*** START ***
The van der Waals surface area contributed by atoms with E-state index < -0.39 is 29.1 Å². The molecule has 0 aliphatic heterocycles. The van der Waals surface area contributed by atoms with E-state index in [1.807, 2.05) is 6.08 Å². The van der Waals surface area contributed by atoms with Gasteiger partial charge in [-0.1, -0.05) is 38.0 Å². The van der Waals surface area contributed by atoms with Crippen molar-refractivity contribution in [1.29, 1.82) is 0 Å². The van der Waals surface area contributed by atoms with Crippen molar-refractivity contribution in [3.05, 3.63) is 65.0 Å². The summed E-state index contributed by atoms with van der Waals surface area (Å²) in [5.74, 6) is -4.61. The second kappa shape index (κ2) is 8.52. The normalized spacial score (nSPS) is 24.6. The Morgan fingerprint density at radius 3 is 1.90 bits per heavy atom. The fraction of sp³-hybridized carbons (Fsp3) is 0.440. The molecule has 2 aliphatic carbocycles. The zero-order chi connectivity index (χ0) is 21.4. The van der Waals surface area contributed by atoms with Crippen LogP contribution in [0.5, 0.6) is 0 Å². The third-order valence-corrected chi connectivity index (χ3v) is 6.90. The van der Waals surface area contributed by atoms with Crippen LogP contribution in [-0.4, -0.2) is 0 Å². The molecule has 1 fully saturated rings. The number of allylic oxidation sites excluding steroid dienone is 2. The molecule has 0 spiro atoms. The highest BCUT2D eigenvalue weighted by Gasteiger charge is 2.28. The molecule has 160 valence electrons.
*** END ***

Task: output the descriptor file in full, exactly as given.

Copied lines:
The van der Waals surface area contributed by atoms with E-state index < -0.39 is 29.1 Å². The molecule has 0 aliphatic heterocycles. The van der Waals surface area contributed by atoms with E-state index in [1.807, 2.05) is 6.08 Å². The van der Waals surface area contributed by atoms with Gasteiger partial charge in [-0.1, -0.05) is 38.0 Å². The van der Waals surface area contributed by atoms with Crippen molar-refractivity contribution in [1.29, 1.82) is 0 Å². The van der Waals surface area contributed by atoms with Crippen molar-refractivity contribution in [3.05, 3.63) is 65.0 Å². The summed E-state index contributed by atoms with van der Waals surface area (Å²) in [5.74, 6) is -4.61. The second kappa shape index (κ2) is 8.52. The normalized spacial score (nSPS) is 24.6. The Morgan fingerprint density at radius 3 is 1.90 bits per heavy atom. The fraction of sp³-hybridized carbons (Fsp3) is 0.440. The molecule has 2 aliphatic carbocycles. The zero-order chi connectivity index (χ0) is 21.4. The van der Waals surface area contributed by atoms with Crippen LogP contribution in [0.5, 0.6) is 0 Å². The third-order valence-corrected chi connectivity index (χ3v) is 6.90. The van der Waals surface area contributed by atoms with Crippen LogP contribution in [-0.4, -0.2) is 0 Å². The molecule has 1 fully saturated rings. The number of allylic oxidation sites excluding steroid dienone is 2. The molecule has 0 spiro atoms. The highest BCUT2D eigenvalue weighted by Gasteiger charge is 2.28. The molecule has 160 valence electrons.